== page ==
> -> (EV TLS Leaf)
> (Root, no policies / any policy) -> (TLS intermediate) -> (OV intermediate)
> -> (OV TLS leaf)
> (Root, no policies / any policy) -> (TLS intermediate) -> (DV intermediate)
> -> (DV TLS leaf)
> (Root, no policies / any policy) -> (S/MIME intermediate) -> (EV
> intermediate) -> (EV S/MIME leaf)
> ... etc
> 
> This is *highly* desirable and strongly beneficial to security than a model
> which is expressly forbidden in the current policy, which is
> (Root, no policies / any policy) -> (EV intermediate) -> (TLS intermediate)
> -> (EV TLS leaf)
> (Root, no policies / any policy) -> (EV intermediate) -> (S/MIME
> intermediate) -> (EV S/MIME leaf)
> 
> That model creates significant risk to users, because that EV intermediate
> is capable of issuing both, subject to the union of policies, needs to be
> audited under both policies, and regularly we see issues with CA's thinking
> that their requirements on S/MIME don't apply to TLS.

Just to clarify, the EV intermediate is not issuing end-entity certificates.
How is this different from auditing a Root CA under both policies?
Or how is it different from auditing a Sub CA issued before 2019/01/01
under both policies?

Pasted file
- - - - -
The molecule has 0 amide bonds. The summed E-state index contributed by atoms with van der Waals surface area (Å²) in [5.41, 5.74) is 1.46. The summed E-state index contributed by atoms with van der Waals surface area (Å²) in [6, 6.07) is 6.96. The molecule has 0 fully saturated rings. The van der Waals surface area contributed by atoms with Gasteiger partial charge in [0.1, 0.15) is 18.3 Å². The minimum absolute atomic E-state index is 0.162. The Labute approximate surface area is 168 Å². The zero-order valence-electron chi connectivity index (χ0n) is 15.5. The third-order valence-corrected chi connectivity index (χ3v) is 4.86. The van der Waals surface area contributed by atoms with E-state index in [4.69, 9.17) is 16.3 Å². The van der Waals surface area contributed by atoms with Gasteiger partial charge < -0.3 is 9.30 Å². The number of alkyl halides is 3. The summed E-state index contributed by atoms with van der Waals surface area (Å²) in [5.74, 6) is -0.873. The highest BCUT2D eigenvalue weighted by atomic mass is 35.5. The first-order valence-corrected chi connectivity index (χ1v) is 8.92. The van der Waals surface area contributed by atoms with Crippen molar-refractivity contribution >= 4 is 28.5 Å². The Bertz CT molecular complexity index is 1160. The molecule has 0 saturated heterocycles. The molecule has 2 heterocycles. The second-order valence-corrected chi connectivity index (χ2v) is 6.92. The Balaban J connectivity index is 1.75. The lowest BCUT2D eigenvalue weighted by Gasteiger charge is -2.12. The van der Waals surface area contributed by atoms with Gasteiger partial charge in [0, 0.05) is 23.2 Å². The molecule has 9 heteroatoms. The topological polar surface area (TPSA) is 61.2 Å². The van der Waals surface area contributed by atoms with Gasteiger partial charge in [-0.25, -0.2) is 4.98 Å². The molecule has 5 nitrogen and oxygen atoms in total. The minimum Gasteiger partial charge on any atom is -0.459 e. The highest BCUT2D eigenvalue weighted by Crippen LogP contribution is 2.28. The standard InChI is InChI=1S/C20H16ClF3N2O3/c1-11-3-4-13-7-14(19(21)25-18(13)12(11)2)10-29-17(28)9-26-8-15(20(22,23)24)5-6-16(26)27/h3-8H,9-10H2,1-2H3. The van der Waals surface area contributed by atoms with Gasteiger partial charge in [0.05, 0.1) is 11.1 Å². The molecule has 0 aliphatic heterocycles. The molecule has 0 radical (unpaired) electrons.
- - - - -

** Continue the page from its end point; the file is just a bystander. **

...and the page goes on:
> 
> 
>>
>> In your example, the TLS, S/MIME "policy" intermediates have to be
>> different since they cannot include both the id-kp-serverAuth and
>> id-kp-emailProtection EKUs. I do not think that having a single CA for
>> this will introduce any risks.
>>
>> To summarize, I agree with the second model you are proposing, but I do
>> not think that a single SubCA under the Root will introduce any
>> additional risks compared to different SubCAs depending on the usage.
>>
> 
> I disagree with this conclusion. I believe it demonstrably introduces more
> risk to have intermediates that are jointly capable of issuing for multiple
> purposes, as has been shown repeatedly in past issuance issues and "not
> intended" litigation.

Can you please point me to one of those issues where a SubCA not issuing
end entity certificates, but having EKU constrained intermediates led to
an issue?

Best regards,
Fotis

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-- 
Fotis Loukos, PhD
Director of Security Architecture
SSL Corp
e: fotisl@ssl.com
w: https://www.ssl.com